ciples of law to save him from the conse693, 137 S. W. 237; Grinstead v. Monroe
quences cannot be justified, as the evil con. County, 156 Ky, 296, 160 S. W. 1041; Wor
sequences which would flow from a contrary rell Mfg. Co. v. City of Ashland, 159 Ky. holding would be unending. 056, 167 S. W. 922, 52 L. R. A. (N. S.) 880; The judgment is therefore affirmed. District of Highlands v. Michie, 107 S. W. 216, 32 Ky. Law Rep. 761; City of Owensboro THOMAS, J., dissents. v. Weir, 95 Ky. 159, 24 S. W. 115, 15 Ky. Law Rep. 506; Trustees of Belleview v. Hohn, S2 Ky. 1.
 (c) It is insisted that the city ratified CITIZENS' STATE BANK OF GREENUP v. the contract to improve the streets in the
JOHNSON COUNTY. instant case, by accepting the work as having been done according to the contract and is | (Court of Appeals of Kentucky. Dec. 17, 1918.) therefore estopped to say that the work was 1. COUNTIES 184 – BONDS — "NEGOTIABLE done without a valid contract with the city. INSTRUMENTS." The city, however, could only ratify a con- Jonds issued by a county, payable at a regutract, which it had authority to make, be- lar incorporated state bank, in accordance with cause it cannot do indirectly what it had the requirements of law at that time, held "nenot authority to do directly. Hydes v. Joyes,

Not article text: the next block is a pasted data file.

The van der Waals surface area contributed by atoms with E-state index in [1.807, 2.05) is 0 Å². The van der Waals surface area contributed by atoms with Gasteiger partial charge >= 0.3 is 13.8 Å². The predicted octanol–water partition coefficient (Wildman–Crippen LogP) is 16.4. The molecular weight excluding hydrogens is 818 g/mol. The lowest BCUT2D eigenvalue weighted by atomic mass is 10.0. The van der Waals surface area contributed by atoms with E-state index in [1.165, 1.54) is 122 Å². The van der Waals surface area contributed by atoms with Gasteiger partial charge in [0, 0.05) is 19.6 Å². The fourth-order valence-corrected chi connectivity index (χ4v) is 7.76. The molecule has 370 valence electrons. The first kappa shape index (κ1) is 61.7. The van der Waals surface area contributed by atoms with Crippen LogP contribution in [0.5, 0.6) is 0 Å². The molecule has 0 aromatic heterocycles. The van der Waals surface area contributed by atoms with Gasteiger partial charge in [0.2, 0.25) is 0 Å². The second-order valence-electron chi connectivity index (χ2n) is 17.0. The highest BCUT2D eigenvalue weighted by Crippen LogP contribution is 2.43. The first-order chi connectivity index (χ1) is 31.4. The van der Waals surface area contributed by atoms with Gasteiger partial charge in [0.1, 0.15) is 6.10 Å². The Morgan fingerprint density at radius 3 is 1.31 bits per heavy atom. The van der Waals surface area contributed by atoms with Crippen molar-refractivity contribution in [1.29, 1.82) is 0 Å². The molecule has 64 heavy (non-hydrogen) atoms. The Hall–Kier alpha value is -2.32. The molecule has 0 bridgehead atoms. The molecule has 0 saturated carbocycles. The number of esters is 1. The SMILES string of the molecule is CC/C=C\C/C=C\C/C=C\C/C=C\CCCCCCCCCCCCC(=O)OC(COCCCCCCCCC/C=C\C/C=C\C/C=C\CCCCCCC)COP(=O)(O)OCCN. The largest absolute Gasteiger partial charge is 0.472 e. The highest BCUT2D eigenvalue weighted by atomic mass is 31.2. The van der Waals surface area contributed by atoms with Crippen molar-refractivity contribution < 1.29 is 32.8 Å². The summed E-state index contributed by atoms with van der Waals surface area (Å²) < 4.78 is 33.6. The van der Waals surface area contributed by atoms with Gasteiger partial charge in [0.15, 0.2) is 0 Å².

gotiable instruments." 4 Bush, 465, 96 Am. Dec. 311; Norton v. Shel
[Ed. Note.-For other definitions, see Words
and Phrases, First and Second Series, Negotiaby County, supra.
ble Instruments.] (d) It is insisted that the city did have authority to make the contract, under which
2. BILLS AND NOTES 329—PURCHASERS IN the improvements were made, other than
DUE COURSE-STATUTE. that which appeared to be contained in the
Ky. St. 8 3720b, subsec. 56, declaring that, unconstitutional statute, and having exer
to constitute notice of infirmity, person to whom
instrument is negotiated must have had actual cised its authority in such an irregular way | knowledge of the infirmity. having been passed that the assessments provided for could not since the execution of the bond sued on, its probe enforced, and that because of its authority visions will not govern the rights of the parties, to make a contract for improvements, that unless declarative of the pre-existing law. the contract it did make was not ultra vires, 3. BILLS AND NOTES 329_STATUTES. and hence it should be made liable for the Ky. St. $ 3720b, subsec. 56, declaring that, costs. However, the city did not pretend to constitute notice of infirmity, person to whom
For other cases see sume topic and KEY-NUMBER in all Key-Numbered Digests and Indexes